Sarita Cartonera confronts the traditional “iconic power” of the book by reconstructing the meaning of the book in a way that echoes the participatory nature of the book created by Oquendo de Amat. Joseph Buey’s concept of social sculpture, where society is regarded as one large work of art, is embedded in Sarita Cartonera’s publishing practice. In 2006, the editorial established Libros, un Modelo Para Armar (LUMPA). With LUMPA, Sarita Cartonera used this same logic to establish a relationship between the reader and the book-object. LUMPA was a pedagogical program where teachers and students from the school Colegio Parroquial Nuestra Señora de las Mercedes, in Lima, participated in workshops about literary criticism with the publishers and writers from Sarita Cartonera. The teachers and students wrote their own stories, designed the covers, painted, and constructed their own cartonera books. The intention of this process was to address and break down the inhibitions students held about books and reading by fostering an active and personal connection with books. The student’s participation in the process of making a text, an image, and then a book, transforms the book into an object that is accessible. This process of active reading situates the reader in the space of the critic, the author, the publisher or bookmaker. The meaning of the book is thus converted into a dynamic interaction that is a process instead of a static, fixed artifact. I do not have a copy of one of the books created by the students and professors who participated in LUMPA because all of the books remained with their creator. This reiterates the importance of the book within the specific context of its creation. The book-object is not prioritized as an end in itself. Rather, the power of “the book” resides in the relationship between the creator and the book-object, which is an intimate act of creation that generates empowerment and understanding. In this case, the value or meaning of “the book” is embedded in the exchange between the bookmaker and the book-object, making Adams and Barker’s call to focus the discourse of Book History on the book-object instead of the social context surrounding it problematic as the two exist dynamically together. Curiously enough, neither Darnton nor Adams and Barker included the book historian in the lifespan of the book. In the following analysis, I will position my stance as a cartonera book historian to uphold the significance of the book as demonstrated by LUMPA to emphasize this interaction between book-object and book historian, and to show how the books published by Sarita Cartonera breakdown the barriers between the public and the book.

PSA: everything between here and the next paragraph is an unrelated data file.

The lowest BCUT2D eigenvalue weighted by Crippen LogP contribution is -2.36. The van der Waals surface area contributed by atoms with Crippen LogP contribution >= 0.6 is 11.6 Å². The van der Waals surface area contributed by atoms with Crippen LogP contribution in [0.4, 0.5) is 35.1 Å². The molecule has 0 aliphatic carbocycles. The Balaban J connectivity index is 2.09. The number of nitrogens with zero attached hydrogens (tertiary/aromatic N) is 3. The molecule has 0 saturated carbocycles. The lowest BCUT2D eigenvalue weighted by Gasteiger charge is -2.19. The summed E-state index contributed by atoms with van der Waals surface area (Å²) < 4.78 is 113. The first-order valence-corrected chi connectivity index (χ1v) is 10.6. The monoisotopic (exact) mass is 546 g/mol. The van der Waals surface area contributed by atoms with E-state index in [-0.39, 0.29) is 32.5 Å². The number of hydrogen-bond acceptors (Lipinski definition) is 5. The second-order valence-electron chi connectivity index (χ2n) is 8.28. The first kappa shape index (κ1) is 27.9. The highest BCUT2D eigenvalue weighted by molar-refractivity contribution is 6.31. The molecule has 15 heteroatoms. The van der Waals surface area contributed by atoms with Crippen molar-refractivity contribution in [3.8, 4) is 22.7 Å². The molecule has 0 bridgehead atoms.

THE HAND THAT WRITES AND THE BOOK STRIPPED BARE